Still cause for celebration though.

For the first time in history, you’re safe. You can’t get ill because nothing can touch you.

So why don’t we do this all the time – in schools, restaurants, hotels, offices, everywhere?

No idea, you tell us.

Which makes us just as stupid as Sir Francis. All of us.

Why let disaster happen when you don’t have to?

Better stay off the chicken and bacon – just in case.

But at least you’re safe =- at least for now.

Because there’s one more thing.

You have to keep at it with the hydrogen peroxide because the germs come back.

People bring them in on their clothes, or let them waft in when they enter.

So congratulations again. You just survived another 35,987,061,362 potential infections.

But you could get awfully hammered, celebrating all the time.

Back Off, Bacteria! is the blog of Hyper Hygiene Ltd, supplier of what we’re convinced is the most effective health protection system in the world. A fully mobile, all-automatic Hypersteriliser machine mists up workplaces with ionised hydrogen peroxide, spreading everywhere and eliminating all bacteria, viruses and fungi.

Hypersteriliser units are supplied to businesses and institutions across the UK, notably the haematology and other critical units at Salford Royal Hospital, Greater Manchester; Doncaster & Bassetlaw Hospital; South Warwickshire Hospital; Coventry & Warwickshire Hospital; and Queen Victoria Hospital, East Grinstead.

The Halo Hypersteriliser system achieves 6-log Sterility Assurance Level – 99.9999% of germs destroyed. It is the only EPA-registered dry mist fogging system – EPA No 84526-6. It is also EU Biocide Article 95 Compliant.

Originally posted on 5 July 2018 @ 8:26 pm

Originally posted on 5 July 2018 @ 8:26 pm

Super-healthy Super Kids

Super kid
Look Ma, no germs! When you’re healthy, the whole world is yours

As schools go, it’s not big.

350 kids – Year Three to Year Six.

Previous Ofsteds were “Good” and the last one “Outstanding”.

But the thing a lot of parents are starting to notice is, none of the children get sick.

On the wall next to the bursar’s office is a plaque. “For the safety of children and staff, the school premises is sterilised every day in rotation.”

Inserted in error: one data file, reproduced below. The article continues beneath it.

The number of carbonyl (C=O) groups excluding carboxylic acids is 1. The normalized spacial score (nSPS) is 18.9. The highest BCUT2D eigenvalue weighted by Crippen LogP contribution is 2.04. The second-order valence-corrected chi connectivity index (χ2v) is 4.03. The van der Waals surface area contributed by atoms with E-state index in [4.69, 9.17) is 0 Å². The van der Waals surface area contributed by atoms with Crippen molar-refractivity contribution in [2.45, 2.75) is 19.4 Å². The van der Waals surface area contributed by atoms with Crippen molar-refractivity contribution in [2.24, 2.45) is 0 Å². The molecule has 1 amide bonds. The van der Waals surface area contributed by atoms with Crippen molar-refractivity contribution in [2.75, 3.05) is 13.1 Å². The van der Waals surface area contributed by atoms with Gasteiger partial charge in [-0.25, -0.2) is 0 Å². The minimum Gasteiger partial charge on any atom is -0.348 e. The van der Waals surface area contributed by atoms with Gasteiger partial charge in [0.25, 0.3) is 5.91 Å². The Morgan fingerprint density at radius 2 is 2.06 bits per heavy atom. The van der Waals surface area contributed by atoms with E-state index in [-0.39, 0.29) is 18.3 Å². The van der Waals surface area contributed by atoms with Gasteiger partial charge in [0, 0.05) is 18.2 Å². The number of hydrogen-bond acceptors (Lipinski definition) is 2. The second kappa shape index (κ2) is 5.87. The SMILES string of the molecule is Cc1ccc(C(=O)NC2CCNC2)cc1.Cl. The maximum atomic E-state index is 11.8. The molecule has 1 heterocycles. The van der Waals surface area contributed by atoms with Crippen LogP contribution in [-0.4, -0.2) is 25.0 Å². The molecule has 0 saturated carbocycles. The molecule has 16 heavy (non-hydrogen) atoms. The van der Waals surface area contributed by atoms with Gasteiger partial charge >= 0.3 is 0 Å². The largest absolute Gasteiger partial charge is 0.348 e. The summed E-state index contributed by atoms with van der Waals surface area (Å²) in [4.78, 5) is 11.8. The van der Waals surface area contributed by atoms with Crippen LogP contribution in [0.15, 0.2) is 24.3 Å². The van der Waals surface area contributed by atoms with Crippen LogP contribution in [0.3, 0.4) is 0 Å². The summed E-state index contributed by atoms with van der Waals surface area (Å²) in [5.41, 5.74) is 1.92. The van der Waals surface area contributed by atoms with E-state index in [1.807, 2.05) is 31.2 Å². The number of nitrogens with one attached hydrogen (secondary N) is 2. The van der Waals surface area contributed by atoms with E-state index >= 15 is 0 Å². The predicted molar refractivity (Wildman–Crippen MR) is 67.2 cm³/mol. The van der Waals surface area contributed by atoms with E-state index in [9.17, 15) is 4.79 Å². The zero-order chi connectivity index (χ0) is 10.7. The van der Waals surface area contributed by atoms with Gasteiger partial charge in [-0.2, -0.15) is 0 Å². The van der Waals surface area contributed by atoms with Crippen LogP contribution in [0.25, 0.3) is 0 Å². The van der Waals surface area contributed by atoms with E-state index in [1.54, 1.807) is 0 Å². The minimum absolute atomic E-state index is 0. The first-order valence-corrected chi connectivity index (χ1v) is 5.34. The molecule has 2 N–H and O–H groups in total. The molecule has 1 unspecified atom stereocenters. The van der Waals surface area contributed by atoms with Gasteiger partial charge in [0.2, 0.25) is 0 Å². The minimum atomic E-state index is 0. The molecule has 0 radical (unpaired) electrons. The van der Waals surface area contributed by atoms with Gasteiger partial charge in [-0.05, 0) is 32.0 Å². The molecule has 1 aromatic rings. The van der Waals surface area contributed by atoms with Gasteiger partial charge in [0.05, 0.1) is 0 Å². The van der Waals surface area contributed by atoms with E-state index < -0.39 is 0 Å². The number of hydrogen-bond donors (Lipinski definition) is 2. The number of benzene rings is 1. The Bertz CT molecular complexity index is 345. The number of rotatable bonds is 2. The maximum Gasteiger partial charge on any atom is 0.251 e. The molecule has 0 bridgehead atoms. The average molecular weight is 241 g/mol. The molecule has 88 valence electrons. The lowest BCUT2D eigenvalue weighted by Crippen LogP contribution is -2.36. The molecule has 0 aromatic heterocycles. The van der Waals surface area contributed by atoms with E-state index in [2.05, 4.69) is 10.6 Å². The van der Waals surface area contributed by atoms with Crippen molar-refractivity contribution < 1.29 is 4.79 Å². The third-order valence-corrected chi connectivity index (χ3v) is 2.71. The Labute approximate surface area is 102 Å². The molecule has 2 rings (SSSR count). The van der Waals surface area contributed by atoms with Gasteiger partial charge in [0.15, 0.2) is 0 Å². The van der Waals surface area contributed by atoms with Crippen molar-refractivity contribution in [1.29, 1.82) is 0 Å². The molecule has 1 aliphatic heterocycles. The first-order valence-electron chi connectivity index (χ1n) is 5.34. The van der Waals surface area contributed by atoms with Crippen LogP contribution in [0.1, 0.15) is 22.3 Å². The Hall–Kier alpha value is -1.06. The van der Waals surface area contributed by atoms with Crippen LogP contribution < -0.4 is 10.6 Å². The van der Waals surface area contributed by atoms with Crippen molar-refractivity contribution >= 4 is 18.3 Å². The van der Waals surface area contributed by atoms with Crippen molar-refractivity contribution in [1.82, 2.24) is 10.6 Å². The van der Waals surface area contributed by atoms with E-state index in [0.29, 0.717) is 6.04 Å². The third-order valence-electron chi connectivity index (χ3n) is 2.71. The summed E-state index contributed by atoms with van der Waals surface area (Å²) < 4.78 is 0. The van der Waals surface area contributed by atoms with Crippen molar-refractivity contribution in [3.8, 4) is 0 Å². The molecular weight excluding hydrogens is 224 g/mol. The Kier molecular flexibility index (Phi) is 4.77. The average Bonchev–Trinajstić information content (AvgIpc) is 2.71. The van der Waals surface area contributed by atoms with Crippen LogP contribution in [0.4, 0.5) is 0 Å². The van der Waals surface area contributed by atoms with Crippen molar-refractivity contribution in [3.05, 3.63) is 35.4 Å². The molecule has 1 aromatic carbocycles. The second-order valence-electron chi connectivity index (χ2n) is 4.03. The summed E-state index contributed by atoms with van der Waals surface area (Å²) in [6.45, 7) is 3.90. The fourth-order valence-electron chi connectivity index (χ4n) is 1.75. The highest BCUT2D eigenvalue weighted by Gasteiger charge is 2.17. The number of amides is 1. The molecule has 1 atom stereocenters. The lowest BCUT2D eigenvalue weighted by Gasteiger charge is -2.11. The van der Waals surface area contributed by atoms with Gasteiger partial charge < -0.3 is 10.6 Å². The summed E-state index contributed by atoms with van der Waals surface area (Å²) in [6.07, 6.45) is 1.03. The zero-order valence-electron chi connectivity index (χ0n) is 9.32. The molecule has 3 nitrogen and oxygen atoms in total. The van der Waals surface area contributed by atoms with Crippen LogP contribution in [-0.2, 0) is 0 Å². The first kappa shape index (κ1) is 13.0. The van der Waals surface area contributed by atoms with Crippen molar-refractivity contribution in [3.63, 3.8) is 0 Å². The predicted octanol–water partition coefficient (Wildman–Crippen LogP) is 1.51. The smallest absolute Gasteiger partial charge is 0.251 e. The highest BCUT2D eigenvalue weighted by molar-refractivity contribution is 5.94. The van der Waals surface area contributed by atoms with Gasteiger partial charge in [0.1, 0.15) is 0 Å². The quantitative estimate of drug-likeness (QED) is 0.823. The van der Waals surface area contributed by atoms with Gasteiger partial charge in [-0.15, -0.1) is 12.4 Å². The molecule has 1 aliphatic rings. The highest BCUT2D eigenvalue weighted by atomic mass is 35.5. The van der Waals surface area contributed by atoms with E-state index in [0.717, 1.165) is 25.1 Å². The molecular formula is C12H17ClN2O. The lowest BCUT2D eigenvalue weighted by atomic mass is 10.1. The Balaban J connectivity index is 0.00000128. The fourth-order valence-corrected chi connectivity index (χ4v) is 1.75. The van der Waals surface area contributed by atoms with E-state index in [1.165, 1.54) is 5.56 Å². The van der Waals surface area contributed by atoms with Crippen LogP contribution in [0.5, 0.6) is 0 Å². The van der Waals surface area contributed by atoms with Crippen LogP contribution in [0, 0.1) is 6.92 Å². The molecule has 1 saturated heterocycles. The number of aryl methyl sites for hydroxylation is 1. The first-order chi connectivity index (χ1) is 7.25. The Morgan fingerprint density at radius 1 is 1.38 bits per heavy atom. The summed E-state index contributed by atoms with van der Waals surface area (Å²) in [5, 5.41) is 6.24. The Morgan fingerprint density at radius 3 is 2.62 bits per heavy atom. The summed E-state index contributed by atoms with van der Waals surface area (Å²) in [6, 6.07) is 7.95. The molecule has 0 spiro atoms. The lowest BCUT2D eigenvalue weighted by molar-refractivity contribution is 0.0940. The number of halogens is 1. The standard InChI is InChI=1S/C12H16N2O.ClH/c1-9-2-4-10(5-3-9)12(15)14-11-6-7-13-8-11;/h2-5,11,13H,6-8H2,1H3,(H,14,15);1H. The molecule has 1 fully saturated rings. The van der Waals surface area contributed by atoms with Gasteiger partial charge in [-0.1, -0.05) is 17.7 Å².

They have to thank the Head Teacher for that. Pat Whatshername. Because she knew 350 kids together in one enclosed place was a sure-fire breeding-ground for colds and collywobbles.

She bullied and cajoled the governors to buy the four auto-robots that spray the place with hydrogen peroxide, four classrooms at a time, every evening after hours.

Buying them would have been a no-go. For a big capital expense like that in one hit, the County Council would have blocked it.

But the Head got smart. Found a way to lease them and got the parents to stump up the cash. Presented the idea to Mums and Dads in her red sweater and boots, with the Princess Grace hair from way back.

The Mums were a bit iffy in their tracky bottoms and sneakers – but the Dads lapped it up. Especially the bit about only £1 per child per month – less than the tea and biscuits they shelled out for every meeting.

So every night, Komnan – he’s from Ghana – sets up the four machines in a different classroom, shutting all the windows and doors. Each of them clicks on and mists the room for around 45 minutes. Toilets and changing rooms are smaller, they get 30 minutes.

The hydrogen peroxide spray is ionised and boosted with colloidal silver. It spreads up and out, destroying germs in mid-air, reaching deep into cracks and crevices.

At a 99.9999% kill rate, no viruses or bacteria survive. If there are any around, it’s when the kids bring in new ones from outside, next day.

Last thing before he goes home, Komnan puts all four machines in the hall – where assemblies, gym and school meals take place – nobody’s coming down with gastro in here.

An “Outstanding” Ofsted – and some really bright kids. With more bounce and go than most you might meet.

Being healthy has to be the answer.

Back Off, Bacteria! is the blog of Hyper Hygiene Ltd, supplier of what we’re convinced is the most effective health protection system in the world. A fully mobile, all-automatic Hypersteriliser machine mists up workplaces with ionised hydrogen peroxide, spreading everywhere and eliminating all bacteria, viruses and fungi.

Hypersteriliser units are supplied to businesses and institutions across the UK, notably the haematology and other critical units at Salford Royal Hospital, Greater Manchester; Doncaster & Bassetlaw Hospital; South Warwickshire Hospital; Coventry & Warwickshire Hospital; and Queen Victoria Hospital, East Grinstead.

The Halo Hypersteriliser system achieves 6-log Sterility Assurance Level – 99.9999% of germs destroyed. It is the only EPA-registered dry mist fogging system – EPA No 84526-6. It is also EU Biocide Article 95 Compliant.

Originally posted on 14 May 2018 @ 5:32 pm

Originally posted on 14 May 2018 @ 5:32 pm

Until we start cleaning the air, we’re always going to catch germs

Girl in germs